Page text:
It’s Bloom Day and Sunday to boot. For those who live somewhere other than the center of the country, I’ll give you the forecast in two words: hot and dry. Okay, it was three words, but we don’t count “and,” do we? It’s not as hot as last year, but the Bermuda grass is finally starting to burn up all over town. The rural grasses are turning amber too and setting seed like the prairie natives they are. Our weather is terribly dry. Popup showers, caused by the heat and a Gulf Coast front “thingee” have been popping up. Nothing has popped up here. Nary a drop. However, with well-timed soaker hoses and a drip watering system, I do have plants and lots of vegetables. If I’d quit frying them, I’d lose weight, but I do love a fried piece of summer squash once a week. And, our new find of fried squash blossoms isn’t helping either. Recipes and the Great Squash Challenge to follow soon. Because our temperatures have stayed right under 100F, we also have tomatoes. Everybody cheer!
Plus, we have sunflowers, beautiful sunflowers.
It isn’t all about sunflowers here at the Red Dirt Ranch, but I’m really enjoying them this year. I planted a line of two mixes just starting to bloom at the edge of the new vegetable garden. They were seed packets of yellow and more bronzed varieties. The dark horse, above, bloomed today. Just so you know, two weeks ago, I planted two more seed mixes, Flash and ‘Peach Passion‘ both from Botanical Interests so that I could have more sunflowers after these are through. I also grew dwarf ‘Teddy Bear’ from Burpee Seeds next to the red fountain. It is way smaller than I expected.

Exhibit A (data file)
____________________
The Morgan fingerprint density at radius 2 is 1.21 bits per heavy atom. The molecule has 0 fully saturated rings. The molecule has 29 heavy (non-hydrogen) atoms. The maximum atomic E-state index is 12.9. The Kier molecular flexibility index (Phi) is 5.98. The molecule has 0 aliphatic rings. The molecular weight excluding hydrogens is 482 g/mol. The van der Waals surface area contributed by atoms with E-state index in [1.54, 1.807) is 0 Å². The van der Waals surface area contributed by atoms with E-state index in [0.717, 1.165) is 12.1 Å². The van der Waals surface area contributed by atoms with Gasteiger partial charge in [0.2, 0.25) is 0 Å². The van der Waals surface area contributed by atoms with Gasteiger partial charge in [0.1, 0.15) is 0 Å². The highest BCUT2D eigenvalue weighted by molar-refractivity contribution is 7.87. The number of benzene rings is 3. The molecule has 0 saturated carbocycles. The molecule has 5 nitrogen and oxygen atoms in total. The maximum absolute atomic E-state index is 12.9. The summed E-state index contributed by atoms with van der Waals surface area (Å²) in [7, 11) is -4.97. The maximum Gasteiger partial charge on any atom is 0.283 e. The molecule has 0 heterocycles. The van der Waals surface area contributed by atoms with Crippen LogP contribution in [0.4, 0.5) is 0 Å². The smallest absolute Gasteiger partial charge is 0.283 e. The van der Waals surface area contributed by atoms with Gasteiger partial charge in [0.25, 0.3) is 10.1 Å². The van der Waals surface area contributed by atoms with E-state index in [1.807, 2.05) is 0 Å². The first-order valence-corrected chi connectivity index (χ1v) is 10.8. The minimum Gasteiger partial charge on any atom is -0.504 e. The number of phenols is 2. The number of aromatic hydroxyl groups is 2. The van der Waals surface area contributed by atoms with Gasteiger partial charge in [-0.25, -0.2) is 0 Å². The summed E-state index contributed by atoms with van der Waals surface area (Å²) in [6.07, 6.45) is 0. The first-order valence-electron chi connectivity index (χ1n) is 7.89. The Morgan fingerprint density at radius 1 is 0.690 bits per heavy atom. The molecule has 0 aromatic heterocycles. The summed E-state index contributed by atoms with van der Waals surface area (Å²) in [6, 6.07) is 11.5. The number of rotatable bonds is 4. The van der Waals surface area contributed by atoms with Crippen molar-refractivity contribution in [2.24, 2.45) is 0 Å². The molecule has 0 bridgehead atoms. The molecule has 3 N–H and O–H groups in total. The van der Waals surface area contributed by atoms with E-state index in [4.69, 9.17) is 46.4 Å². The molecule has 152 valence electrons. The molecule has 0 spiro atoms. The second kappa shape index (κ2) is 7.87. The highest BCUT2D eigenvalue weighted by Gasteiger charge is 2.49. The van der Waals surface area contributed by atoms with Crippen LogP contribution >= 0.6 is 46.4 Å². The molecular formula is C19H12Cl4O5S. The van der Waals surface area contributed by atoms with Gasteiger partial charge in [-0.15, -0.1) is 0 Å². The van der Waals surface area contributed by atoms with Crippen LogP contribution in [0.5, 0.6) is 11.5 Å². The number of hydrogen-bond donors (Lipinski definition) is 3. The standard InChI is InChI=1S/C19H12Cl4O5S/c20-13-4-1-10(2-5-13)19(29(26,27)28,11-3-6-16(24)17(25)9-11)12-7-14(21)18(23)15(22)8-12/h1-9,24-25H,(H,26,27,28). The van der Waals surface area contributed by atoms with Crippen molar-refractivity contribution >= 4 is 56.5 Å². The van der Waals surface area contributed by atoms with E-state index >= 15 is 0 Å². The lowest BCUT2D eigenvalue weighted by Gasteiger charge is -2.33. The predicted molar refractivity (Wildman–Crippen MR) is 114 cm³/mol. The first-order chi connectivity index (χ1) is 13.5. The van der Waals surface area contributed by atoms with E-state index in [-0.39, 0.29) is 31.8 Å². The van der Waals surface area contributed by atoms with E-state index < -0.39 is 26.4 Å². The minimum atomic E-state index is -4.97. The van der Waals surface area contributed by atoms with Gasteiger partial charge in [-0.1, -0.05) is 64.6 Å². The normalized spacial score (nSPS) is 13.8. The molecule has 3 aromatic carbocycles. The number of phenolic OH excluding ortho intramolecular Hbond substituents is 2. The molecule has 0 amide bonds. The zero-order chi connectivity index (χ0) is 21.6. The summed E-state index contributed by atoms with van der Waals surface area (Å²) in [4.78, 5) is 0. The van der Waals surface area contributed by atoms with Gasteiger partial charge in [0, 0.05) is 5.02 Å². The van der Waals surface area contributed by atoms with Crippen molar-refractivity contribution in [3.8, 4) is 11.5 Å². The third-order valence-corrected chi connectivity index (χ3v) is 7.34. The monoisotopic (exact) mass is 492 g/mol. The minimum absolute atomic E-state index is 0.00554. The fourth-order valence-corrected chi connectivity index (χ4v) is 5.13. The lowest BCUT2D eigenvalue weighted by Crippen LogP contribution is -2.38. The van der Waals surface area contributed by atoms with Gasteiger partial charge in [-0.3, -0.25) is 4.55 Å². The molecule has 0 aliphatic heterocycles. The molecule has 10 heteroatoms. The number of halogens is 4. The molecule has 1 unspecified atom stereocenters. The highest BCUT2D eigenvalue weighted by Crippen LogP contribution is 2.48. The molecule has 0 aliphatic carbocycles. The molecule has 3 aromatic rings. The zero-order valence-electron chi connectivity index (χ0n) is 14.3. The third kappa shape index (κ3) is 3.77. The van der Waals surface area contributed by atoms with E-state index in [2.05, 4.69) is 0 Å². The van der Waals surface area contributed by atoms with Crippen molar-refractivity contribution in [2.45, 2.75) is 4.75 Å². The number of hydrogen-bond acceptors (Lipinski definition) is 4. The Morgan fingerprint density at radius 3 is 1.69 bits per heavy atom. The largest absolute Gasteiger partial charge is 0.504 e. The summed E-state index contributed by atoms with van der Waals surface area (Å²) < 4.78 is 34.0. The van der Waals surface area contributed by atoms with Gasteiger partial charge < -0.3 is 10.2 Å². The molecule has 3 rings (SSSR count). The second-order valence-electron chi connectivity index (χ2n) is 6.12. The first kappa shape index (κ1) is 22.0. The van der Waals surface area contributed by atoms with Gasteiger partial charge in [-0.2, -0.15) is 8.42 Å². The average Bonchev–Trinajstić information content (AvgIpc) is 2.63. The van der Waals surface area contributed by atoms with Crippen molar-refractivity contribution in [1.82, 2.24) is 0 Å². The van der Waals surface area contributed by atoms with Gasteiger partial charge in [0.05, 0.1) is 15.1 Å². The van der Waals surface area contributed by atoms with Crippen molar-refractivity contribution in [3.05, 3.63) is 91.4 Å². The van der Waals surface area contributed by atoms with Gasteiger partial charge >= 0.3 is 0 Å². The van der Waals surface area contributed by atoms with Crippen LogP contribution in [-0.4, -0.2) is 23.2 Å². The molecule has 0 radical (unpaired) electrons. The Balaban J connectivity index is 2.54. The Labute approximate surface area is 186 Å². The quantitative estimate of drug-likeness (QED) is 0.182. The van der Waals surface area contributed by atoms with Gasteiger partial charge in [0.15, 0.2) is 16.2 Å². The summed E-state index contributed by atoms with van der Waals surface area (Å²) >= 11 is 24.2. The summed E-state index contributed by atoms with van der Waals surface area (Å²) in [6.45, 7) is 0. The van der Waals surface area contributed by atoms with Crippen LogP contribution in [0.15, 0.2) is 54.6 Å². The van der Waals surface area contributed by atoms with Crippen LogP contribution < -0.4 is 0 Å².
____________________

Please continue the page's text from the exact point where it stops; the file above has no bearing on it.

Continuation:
Below, is another shot of ‘Strawberry Blonde.’ I can’t begin to express how beautiful I find this sunflower. Apparently the bees do too. She must have lots of good nectar. The color shifts depending upon the light and temperature. As the blooms age, they change color too.
We are at high summer, and there is so much to show you. I can’t capture it all. So, I’m going to focus on those plants which draw in the pollinators. Here, a wasp feasts upon the nectar in bronze fennel. Foeniculum vulgare ‘Purpureum’ is a crazy plant. It’s perennial where I live and also sets seed so if you get it going, you’ll have it forever. If you let it grow its second year, it will be six feet tall, and people will think you’re nuts. Still, it tastes good, is a great digestive, and small pollinators love it as do the larvae of swallowtail butterflies. It’s prettier than the green fennel too so I think it’s one of those plants you could grow in the perennial garden with no apology.
My bees are back just in time for the feast I readied for them. As I waited all spring and early summer for their arrival, I began to worry they weren’t going to come. I kept thinking of the parable of the Great Feast–Luke 14:15-24–where the king invites his guests, and no one shows up. Not that I’m a king or God, but I began to understand how lonely God must feel when we receive all the good things life has to offer and never say thank you. I’m not preaching. These were just my thoughts as I toiled out in the garden day after day, and not a single bee came.
Then, just when I’d lost hope, the bees returned, along with butterflies galore, and this afternoon, I caught this exquisite creature sipping nectar from the Phlox paniculata ‘Bright Eyes.’
So, I’m going to say thank you. Thanks to everyone who reads my ramblings and to God who helps me make my garden, and to all the friends I’ve made since I started blogging. It’s been a fun ride, and there are more good things to come. We just need to remember why we garden . . . I’m not sure what your reason is, but for me, it’s to offer shelter for all the little ones from the storm.
Happy Bloom Day everyone. Thanks to Carol from May Dreams Gardens who makes Bloom Day possible, and again . . . thank you.